Thursday, September 17, 2015

Hot New Shows in Federal Way

Centerstage Theatre’s Fall Shows

Published in the Weekly Volcano, Sept. 10, 20154
from left: Roger Curtis, Dale Bowers, Alicia Mendez and David Bestock from the 2010 production of Sleeping Beauty. Courtesy Centerstage Theatre.

Not enough people south of the King-Pierce County line know about Centerstage in Federal Way. I could not count the times over the past 13 years I’ve been writing theater reviews that I’ve recommended a play at Centerstage only to discover the person I’m talking to has never heard of the place. I tell you, folks, you’re missing something grand.
Centerstage, located in the Knudson Family Theatre at Dash Point Park, is a professional theater on a level with ACT and Seattle Rep and comparable to Harlequin in Olympia, but what makes it stand out is its decidedly British flavor. Managing Artistic Director Alan Bryce worked for years as an actor, director and playwright in London’s West End, which is England’s version of Broadway.
Most uniquely and enjoyably, he has brought to Puget Sound the delightful winter holiday tradition of the panto or pantomime, which has nothing whatsoever to do with white-faced, speechless mimes. The British panto is an outrageous, tongue-in-cheek form of musical comedy. The stories are always based on popular children’s stories such as Jack and the Beanstalk or Sleeping Beauty or Cinderella. They’re narrated by a fairy godmother and feature ugly-as-homemade sin witches or ugly stepsisters who are always played by men in drag, and the jokes are aimed at children and adults alike — loved by the children for their outlandishness and loved by adults for risqué use of double entendre and sly sexual innuendo.
They are audience-participation shows with candy thrown to the children and with hard-rocking pop music with comical lyrics added to hit songs of the day.
This year’s panto is Sleeping Beauty, scheduled for Nov.28 to Dec. 20. It’s back by popular demand, having played at Centerstage five years ago. In that performance there was a giant puppet and a slew of popular songs with twisted lyrics, such as the every popular “For Once in My Life,” “Another Brick in the Wall,” “Don’t Stop Believing” and the theme song from “Ghostbusters.” Plus there was word play like the following exchange: “I have a strange foreboding.” “Well, I have a strange foreboding as well.” “That’s eight forebodings.” Then they both say, “That doesn’t bode well.” That’s just a small taste of the insanity you can expect from this fractured Sleeping Beauty, directed by Vince Brady, who has directed several pantos before. Has directed shows for Greenstage and Seattle Musical Theatre and played King Lear for Greenstage.  “Sleeping Beauty herself is played by Sarah Mather. Sarah is the youngest leading lady we have ever had at Centerstage (17) but we believe we have a star in the making,” Bryce says.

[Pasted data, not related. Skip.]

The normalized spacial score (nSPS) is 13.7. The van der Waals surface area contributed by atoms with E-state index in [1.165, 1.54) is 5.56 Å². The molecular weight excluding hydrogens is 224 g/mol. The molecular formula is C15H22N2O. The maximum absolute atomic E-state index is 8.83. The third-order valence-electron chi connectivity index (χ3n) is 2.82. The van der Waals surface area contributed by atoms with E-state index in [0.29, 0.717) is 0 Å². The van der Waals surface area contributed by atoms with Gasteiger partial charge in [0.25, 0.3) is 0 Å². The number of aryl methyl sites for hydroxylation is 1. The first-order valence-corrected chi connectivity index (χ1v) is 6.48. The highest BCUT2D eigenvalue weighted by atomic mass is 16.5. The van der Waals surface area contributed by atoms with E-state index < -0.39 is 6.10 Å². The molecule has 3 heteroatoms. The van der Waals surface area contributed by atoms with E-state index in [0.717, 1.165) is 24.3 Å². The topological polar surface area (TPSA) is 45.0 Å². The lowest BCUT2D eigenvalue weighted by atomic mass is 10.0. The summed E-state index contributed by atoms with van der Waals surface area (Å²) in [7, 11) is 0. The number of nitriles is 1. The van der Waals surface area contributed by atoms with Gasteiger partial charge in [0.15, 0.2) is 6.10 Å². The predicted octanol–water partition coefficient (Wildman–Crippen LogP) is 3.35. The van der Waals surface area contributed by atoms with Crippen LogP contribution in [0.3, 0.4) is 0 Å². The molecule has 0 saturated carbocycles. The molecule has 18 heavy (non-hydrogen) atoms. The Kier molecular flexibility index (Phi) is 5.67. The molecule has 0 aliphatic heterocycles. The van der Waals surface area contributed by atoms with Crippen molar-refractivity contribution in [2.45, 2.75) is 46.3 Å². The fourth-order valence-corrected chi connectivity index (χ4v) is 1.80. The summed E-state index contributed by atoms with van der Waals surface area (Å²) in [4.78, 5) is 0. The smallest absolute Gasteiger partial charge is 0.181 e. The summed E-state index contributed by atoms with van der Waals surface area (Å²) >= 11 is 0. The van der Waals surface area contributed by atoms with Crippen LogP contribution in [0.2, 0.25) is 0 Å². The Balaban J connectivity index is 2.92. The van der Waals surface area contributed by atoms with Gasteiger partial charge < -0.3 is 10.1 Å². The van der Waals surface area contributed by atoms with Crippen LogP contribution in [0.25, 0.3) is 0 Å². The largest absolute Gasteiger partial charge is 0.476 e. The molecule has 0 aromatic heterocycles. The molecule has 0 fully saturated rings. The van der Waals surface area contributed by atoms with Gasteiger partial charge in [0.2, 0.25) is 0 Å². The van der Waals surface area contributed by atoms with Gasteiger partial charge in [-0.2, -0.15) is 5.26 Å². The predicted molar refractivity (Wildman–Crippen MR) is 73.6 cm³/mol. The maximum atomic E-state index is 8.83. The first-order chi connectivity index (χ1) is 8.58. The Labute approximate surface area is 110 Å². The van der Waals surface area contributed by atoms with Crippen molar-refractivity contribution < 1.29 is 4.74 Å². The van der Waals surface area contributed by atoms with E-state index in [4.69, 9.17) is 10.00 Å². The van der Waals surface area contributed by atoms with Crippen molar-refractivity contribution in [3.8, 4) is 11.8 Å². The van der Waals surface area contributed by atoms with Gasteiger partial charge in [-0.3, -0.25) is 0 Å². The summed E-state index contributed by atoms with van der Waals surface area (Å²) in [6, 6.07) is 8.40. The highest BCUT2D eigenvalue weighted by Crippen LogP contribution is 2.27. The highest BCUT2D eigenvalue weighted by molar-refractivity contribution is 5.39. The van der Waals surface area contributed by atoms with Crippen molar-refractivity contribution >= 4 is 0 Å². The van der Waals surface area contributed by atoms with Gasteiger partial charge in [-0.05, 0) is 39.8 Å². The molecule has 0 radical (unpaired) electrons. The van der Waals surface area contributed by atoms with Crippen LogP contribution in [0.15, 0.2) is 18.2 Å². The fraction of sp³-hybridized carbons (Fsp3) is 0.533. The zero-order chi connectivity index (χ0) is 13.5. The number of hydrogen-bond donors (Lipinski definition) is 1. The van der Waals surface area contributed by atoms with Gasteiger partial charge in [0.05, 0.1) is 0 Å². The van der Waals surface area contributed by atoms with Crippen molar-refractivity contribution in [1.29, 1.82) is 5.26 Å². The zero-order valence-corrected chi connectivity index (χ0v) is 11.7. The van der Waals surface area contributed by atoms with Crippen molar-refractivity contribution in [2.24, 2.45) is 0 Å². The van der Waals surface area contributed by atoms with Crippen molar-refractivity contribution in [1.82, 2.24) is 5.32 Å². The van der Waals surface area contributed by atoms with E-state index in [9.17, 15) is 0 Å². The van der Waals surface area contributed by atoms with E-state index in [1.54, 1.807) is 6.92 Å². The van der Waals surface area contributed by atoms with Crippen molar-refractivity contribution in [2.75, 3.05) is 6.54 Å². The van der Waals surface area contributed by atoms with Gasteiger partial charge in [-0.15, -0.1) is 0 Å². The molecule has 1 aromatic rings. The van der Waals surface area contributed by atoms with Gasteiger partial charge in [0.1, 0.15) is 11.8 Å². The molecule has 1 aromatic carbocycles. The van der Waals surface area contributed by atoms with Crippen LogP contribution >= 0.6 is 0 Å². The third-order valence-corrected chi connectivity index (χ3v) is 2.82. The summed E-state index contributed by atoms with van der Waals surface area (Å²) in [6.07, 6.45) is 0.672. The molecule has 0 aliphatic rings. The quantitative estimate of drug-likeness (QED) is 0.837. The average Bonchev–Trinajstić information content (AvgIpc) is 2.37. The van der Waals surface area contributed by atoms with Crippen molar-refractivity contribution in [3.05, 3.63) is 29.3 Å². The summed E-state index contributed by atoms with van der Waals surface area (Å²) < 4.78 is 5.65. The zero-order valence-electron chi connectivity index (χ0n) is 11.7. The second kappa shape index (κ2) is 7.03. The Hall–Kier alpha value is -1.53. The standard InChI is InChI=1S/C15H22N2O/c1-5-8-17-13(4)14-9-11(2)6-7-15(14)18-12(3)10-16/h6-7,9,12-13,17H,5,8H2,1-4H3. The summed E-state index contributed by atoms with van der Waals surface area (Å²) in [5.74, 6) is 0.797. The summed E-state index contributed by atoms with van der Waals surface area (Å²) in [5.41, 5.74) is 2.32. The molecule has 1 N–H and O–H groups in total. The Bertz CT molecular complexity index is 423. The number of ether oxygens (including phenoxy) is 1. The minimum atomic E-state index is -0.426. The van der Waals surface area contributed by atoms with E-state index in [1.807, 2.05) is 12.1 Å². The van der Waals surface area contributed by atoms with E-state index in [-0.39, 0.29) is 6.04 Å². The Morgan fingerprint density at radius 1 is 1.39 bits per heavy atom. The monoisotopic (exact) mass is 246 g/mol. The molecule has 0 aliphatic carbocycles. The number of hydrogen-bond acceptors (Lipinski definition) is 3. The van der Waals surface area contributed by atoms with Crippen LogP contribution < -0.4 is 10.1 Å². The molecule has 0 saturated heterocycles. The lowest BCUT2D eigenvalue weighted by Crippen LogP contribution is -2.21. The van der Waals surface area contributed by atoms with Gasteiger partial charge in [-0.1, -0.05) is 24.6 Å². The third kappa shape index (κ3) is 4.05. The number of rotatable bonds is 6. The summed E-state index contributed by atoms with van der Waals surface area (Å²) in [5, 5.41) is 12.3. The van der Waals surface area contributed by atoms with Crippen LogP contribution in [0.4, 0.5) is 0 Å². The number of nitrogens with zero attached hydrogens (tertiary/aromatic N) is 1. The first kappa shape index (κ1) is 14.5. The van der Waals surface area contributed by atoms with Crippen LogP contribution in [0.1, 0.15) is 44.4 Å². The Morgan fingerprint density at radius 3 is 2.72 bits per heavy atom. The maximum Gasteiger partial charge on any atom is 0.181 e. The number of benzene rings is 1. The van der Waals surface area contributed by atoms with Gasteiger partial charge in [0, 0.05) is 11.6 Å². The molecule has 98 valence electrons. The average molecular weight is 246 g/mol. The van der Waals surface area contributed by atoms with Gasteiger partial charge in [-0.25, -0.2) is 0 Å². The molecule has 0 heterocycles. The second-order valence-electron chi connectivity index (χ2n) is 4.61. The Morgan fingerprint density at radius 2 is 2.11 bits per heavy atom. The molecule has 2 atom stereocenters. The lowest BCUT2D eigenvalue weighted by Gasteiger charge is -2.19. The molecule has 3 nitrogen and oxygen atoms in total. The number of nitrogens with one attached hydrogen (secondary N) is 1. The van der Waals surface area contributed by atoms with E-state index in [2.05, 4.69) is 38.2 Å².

Also coming for a two-night production Sept. 12-13 is Albert Einstein: The Practical Bohemian starring Ed Metzger from the Los Angeles and Off Broadway productions.
And then for one performance only Sept. 27, Centerstage brings back David Duvall's Purple Phoenix Orchestra featuring Meg McLynn as Judy Garland in I Could Go on Singing: The Judy Garland Songbook. McLynn, who sang the National Anthem for the Seahawks game against the Denver Broncos, is well-known to Centerstage audiences from her performances in Girls' Night, It's only Rock and Soul, and Pinocchio the panto. On Nov. 7-8 Centerstage will bring in Randy Noojin from New York with his multi-media one-man show Hard Travellin’ With Woody, portraying the legendary Woody Guthrie.
Squeezed in before Woody will be the murder mystery fundraiser The Object, “about a trailer trash family who are not-so-prominent members of the local Spiritualist church,” Bryce explains. It is scheduled for Oct. 23 at the Twin Lakes Country Club in Federal Way.
Centerstage at the Knutzen Family Theatre 3200 SW Dash Point Road, Federal Way,

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